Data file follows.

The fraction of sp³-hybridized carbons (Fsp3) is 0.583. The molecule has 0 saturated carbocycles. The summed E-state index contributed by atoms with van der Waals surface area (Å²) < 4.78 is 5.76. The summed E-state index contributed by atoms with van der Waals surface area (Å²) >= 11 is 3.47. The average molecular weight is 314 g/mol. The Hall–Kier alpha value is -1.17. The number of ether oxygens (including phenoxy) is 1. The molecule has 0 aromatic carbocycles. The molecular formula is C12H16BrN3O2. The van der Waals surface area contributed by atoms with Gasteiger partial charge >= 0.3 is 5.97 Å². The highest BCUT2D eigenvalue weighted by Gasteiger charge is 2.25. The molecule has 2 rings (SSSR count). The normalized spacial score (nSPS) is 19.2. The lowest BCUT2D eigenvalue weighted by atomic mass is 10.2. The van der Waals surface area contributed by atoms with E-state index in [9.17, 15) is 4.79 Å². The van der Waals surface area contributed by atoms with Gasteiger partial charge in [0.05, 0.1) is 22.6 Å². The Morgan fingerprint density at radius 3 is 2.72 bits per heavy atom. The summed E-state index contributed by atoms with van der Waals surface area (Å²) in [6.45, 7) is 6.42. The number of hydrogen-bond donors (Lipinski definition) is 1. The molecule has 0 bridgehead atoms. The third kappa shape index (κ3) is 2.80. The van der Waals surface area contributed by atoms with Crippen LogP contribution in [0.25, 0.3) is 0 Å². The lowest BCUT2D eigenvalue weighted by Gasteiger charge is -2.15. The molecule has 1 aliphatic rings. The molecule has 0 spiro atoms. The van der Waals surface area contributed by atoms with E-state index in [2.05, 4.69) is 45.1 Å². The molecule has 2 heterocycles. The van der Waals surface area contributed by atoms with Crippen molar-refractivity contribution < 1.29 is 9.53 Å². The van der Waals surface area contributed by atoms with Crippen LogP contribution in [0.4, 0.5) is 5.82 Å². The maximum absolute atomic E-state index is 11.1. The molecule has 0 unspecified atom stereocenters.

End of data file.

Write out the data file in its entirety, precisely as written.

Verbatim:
The fraction of sp³-hybridized carbons (Fsp3) is 0.583. The molecule has 0 saturated carbocycles. The summed E-state index contributed by atoms with van der Waals surface area (Å²) < 4.78 is 5.76. The summed E-state index contributed by atoms with van der Waals surface area (Å²) >= 11 is 3.47. The average molecular weight is 314 g/mol. The Hall–Kier alpha value is -1.17. The number of ether oxygens (including phenoxy) is 1. The molecule has 0 aromatic carbocycles. The molecular formula is C12H16BrN3O2. The van der Waals surface area contributed by atoms with Gasteiger partial charge >= 0.3 is 5.97 Å². The highest BCUT2D eigenvalue weighted by Gasteiger charge is 2.25. The molecule has 2 rings (SSSR count). The normalized spacial score (nSPS) is 19.2. The lowest BCUT2D eigenvalue weighted by atomic mass is 10.2. The van der Waals surface area contributed by atoms with E-state index in [9.17, 15) is 4.79 Å². The van der Waals surface area contributed by atoms with Gasteiger partial charge in [0.05, 0.1) is 22.6 Å². The Morgan fingerprint density at radius 3 is 2.72 bits per heavy atom. The summed E-state index contributed by atoms with van der Waals surface area (Å²) in [6.45, 7) is 6.42. The number of hydrogen-bond donors (Lipinski definition) is 1. The molecule has 0 bridgehead atoms. The third kappa shape index (κ3) is 2.80. The van der Waals surface area contributed by atoms with Crippen LogP contribution in [0.25, 0.3) is 0 Å². The lowest BCUT2D eigenvalue weighted by Gasteiger charge is -2.15. The molecule has 1 aliphatic rings. The molecule has 0 spiro atoms. The van der Waals surface area contributed by atoms with E-state index in [2.05, 4.69) is 45.1 Å². The molecule has 2 heterocycles. The van der Waals surface area contributed by atoms with Crippen molar-refractivity contribution < 1.29 is 9.53 Å². The van der Waals surface area contributed by atoms with Crippen LogP contribution in [0.4, 0.5) is 5.82 Å². The maximum absolute atomic E-state index is 11.1. The molecule has 0 unspecified atom stereocenters.